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Kent Alpine Gardener's Diary

This entry: 16 November 2014 by Tim Ingram

'This extensive and brightly flowered hay'

'This extensive and brightly flowered hay'

('The Education of a Gardener' - Russell Page)

When critique is directed at something you love then it is the hardest thing but probably also the most valuable. Tim Richardson's talk to the Kent Gardens Trust this November (which I was kindly invited to by Elizabeth Cairns) was on the gardens he describes in his book 'The New English Garden'. His talk was not really about new gardens but about the new way of gardening that has developed over the past two decades or more using mostly perennials and naturalistic ways of gardening with them. Many of these gardens have developed from real skill and understanding of plants and idiosyncratic ways of using them by people such as Piet Oudolf, Noël Kingsbury and Tom Stuart-Smith: the new perennial garden; matrix planting; prairie planting. They result from extensive knowledge and experience, well presented in the book 'Perennials and their garden habitats' by Richard Hanson and Friedrich Stahl, with a sound ecological basis. They can work brilliantly on the larger scale and carry on some of the gardening philosophy of such great gardeners in the past as William Robinson, Gertrude Jekyll (and probably also Russell Page) in its true horticultural ambition. In big cities they seem to be a way of bringing the natural world back into places that can so much lack connection with it. Yet from the personal perspective of your own garden and what you get out of it they are much more contrived; they lack greater variety, especially woody plants, and a sense of being involved with the garden day by day.

This is where the criticism comes in and it is not so much (or even at all) a criticism of the underlying basis of these styles of using plants, but the way that grand projects can take them over to the detriment (or at least ignorance) of those of us who like to view our gardens in a more personal and individual way.

Several of the gardens Tim Richardson discussed were on a smaller scale, including Bury Court where John Coke commissioned Piet Oudolf to design the planting, and Keith Wiley's Wildside, which he compared specifically with William Robinson in its derivation from natural landscapes.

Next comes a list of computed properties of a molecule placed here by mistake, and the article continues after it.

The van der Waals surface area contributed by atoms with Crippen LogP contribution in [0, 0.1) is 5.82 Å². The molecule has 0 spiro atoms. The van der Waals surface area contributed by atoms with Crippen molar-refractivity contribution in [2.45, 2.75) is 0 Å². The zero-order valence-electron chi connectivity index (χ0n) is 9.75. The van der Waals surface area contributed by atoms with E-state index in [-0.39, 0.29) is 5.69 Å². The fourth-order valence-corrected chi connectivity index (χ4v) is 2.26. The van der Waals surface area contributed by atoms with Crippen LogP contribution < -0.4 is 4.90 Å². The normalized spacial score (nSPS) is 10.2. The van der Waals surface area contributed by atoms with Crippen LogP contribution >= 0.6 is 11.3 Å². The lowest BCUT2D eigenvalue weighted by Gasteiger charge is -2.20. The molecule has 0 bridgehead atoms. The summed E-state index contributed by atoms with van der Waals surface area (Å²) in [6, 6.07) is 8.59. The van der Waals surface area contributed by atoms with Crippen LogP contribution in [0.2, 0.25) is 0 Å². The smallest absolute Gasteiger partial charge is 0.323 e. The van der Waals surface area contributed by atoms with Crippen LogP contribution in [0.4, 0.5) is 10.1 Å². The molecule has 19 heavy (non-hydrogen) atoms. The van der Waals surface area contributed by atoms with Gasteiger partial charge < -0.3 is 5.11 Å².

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For the historian of gardening and critic is a new and more personal culture of gardening set to re-emerge?

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Russell Page's seminal book 'The Education of a Gardener' is to do with the more intimate interplay between garden and gardener, even if mostly he talks about, and worked on, larger gardens that few of us are privileged to own or make.

 

This was written in 1962 and it hardly relates at all to the alpine or rock garden - in fact he regards these as generally having no design or style (though he certainly appreciates the beauty of the plants). It's hard not to see some snobbery or simply lack of understanding in this viewpoint. There are certainly rock gardens with as much design and style as any of the more grandiose gardens he discusses - they are just few and far between and the aesthetic is very different. Part of this must be due to the fact that they often develop slowly, much in the way that 'cottage' gardens always have. And more fundamentally such a garden is personal; it can be whatever you want it to be and whatever satisfies.

None-the-less someone who writes that: '... green fingers are the extension of a verdant heart. A good garden cannot be made by somebody who has not developed the capacity to know and to love growing plants' is certainly worth listening to. His previous paragraph makes this more explicit: 'I think that creative gardening need not suffer from these [historical confusion], the results of a changing, if not disintegrating culture. It can begin from another point. A seed, a plant, a tree must each obey the laws of its nature. Any serious interference with these and it must die. It will only grow and thrive when the conditions for it are approximately right. If you wish to make anything grow you must understand it, and understand it in a very real sense. "Green fingers" are a fact, and a mystery only to the unpractised'.

A garden like Branklyn, which I have only mentioned so briefly in an earlier diary entry, does show the very 'style' that Russell Page searches for...

... and it has that detail so beloved by the plants-man or woman...

(this last picture is of a rare dwarf rhododendron, R. proteiodes, from China, which Peter Cox (in his book 'The Smaller Rhododendrons') describes as a connoisseur's plant that can grow well in the peat - now leafmould, fine bark and sand - bed or old hollowed-out tree stumps. There is style in thinking about growing plants in this way).

In Jim and Jenny Archibald's garden in South Wales plants were used with equal and wonderful sensitivity (my thanks again to David Stephens for scanning these slides).

Few people will immediately consider growing alpine and woodland plants in pots for exhibition, however much this may have become the raison d'être of the Alpine Garden Society. More might ascribe to Russell Page's 'verdant heart' which puts the garden at the centre of things. That is not a criticism of growing plants in pots and exhibiting them, but a question of how you may actually be led to want to grow them in this way in the first place.

*****

How many readers have discovered the yearly online newsletters produced by the Ulster and Dublin Groups of the AGS? The 2013 edition of the former has some really good short articles: one on lilies by Margaret and Henry Taylor, and another on irises by David Ledsham, both beautifully illustrated (just look at the pictures of Lilium akkusianum and Iris prismatica... )

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